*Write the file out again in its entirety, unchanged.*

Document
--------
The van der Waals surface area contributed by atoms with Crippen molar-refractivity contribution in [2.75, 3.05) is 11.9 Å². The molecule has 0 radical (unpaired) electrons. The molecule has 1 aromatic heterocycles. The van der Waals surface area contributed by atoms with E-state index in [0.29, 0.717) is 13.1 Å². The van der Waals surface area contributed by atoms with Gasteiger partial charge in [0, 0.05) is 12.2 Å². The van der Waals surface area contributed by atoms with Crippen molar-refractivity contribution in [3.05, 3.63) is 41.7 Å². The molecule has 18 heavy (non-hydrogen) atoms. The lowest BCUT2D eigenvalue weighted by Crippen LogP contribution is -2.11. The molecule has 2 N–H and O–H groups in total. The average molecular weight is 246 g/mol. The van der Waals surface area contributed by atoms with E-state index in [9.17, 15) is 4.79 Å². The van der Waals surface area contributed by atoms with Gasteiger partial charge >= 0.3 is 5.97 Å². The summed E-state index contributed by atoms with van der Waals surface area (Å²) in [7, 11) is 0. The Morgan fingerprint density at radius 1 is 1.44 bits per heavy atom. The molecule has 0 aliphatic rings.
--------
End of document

The van der Waals surface area contributed by atoms with Crippen molar-refractivity contribution in [2.75, 3.05) is 11.9 Å². The molecule has 0 radical (unpaired) electrons. The molecule has 1 aromatic heterocycles. The van der Waals surface area contributed by atoms with E-state index in [0.29, 0.717) is 13.1 Å². The van der Waals surface area contributed by atoms with Gasteiger partial charge in [0, 0.05) is 12.2 Å². The van der Waals surface area contributed by atoms with Crippen molar-refractivity contribution in [3.05, 3.63) is 41.7 Å². The molecule has 18 heavy (non-hydrogen) atoms. The lowest BCUT2D eigenvalue weighted by Crippen LogP contribution is -2.11. The molecule has 2 N–H and O–H groups in total. The average molecular weight is 246 g/mol. The van der Waals surface area contributed by atoms with E-state index in [9.17, 15) is 4.79 Å². The van der Waals surface area contributed by atoms with Gasteiger partial charge >= 0.3 is 5.97 Å². The summed E-state index contributed by atoms with van der Waals surface area (Å²) in [7, 11) is 0. The Morgan fingerprint density at radius 1 is 1.44 bits per heavy atom. The molecule has 0 aliphatic rings.